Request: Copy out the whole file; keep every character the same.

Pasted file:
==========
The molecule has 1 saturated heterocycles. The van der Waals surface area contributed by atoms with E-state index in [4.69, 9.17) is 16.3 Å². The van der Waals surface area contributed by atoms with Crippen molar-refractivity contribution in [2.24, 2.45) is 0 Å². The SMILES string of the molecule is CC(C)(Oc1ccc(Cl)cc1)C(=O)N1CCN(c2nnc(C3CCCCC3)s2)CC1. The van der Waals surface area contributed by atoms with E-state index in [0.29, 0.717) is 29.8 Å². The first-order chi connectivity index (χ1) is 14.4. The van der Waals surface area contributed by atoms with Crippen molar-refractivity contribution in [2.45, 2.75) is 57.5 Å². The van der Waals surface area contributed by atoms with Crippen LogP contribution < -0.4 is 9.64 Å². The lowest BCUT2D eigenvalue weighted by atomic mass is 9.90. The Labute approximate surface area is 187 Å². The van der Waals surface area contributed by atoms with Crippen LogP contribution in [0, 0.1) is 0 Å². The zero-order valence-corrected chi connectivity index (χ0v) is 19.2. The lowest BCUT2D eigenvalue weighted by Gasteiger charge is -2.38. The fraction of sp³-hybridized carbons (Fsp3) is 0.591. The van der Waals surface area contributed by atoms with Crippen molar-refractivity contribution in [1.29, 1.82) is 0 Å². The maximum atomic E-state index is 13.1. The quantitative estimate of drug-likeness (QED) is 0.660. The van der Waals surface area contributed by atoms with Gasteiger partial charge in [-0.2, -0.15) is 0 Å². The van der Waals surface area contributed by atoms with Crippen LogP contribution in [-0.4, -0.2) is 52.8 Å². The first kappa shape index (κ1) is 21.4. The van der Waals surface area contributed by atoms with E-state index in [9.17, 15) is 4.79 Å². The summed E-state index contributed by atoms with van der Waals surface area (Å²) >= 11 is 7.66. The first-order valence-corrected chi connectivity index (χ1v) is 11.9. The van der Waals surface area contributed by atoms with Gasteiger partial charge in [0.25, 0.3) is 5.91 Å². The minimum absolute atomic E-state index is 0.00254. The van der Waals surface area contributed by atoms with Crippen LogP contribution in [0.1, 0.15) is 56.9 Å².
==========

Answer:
The molecule has 1 saturated heterocycles. The van der Waals surface area contributed by atoms with E-state index in [4.69, 9.17) is 16.3 Å². The van der Waals surface area contributed by atoms with Crippen molar-refractivity contribution in [2.24, 2.45) is 0 Å². The SMILES string of the molecule is CC(C)(Oc1ccc(Cl)cc1)C(=O)N1CCN(c2nnc(C3CCCCC3)s2)CC1. The van der Waals surface area contributed by atoms with E-state index in [0.29, 0.717) is 29.8 Å². The first-order chi connectivity index (χ1) is 14.4. The van der Waals surface area contributed by atoms with Crippen molar-refractivity contribution in [2.45, 2.75) is 57.5 Å². The van der Waals surface area contributed by atoms with Crippen LogP contribution < -0.4 is 9.64 Å². The lowest BCUT2D eigenvalue weighted by atomic mass is 9.90. The Labute approximate surface area is 187 Å². The van der Waals surface area contributed by atoms with Crippen LogP contribution in [0, 0.1) is 0 Å². The zero-order valence-corrected chi connectivity index (χ0v) is 19.2. The lowest BCUT2D eigenvalue weighted by Gasteiger charge is -2.38. The fraction of sp³-hybridized carbons (Fsp3) is 0.591. The van der Waals surface area contributed by atoms with Crippen molar-refractivity contribution in [1.29, 1.82) is 0 Å². The maximum atomic E-state index is 13.1. The quantitative estimate of drug-likeness (QED) is 0.660. The van der Waals surface area contributed by atoms with Gasteiger partial charge in [-0.2, -0.15) is 0 Å². The van der Waals surface area contributed by atoms with Crippen LogP contribution in [-0.4, -0.2) is 52.8 Å². The first kappa shape index (κ1) is 21.4. The van der Waals surface area contributed by atoms with E-state index in [9.17, 15) is 4.79 Å². The summed E-state index contributed by atoms with van der Waals surface area (Å²) >= 11 is 7.66. The first-order valence-corrected chi connectivity index (χ1v) is 11.9. The van der Waals surface area contributed by atoms with Gasteiger partial charge in [0.25, 0.3) is 5.91 Å². The minimum absolute atomic E-state index is 0.00254. The van der Waals surface area contributed by atoms with Crippen LogP contribution in [0.1, 0.15) is 56.9 Å².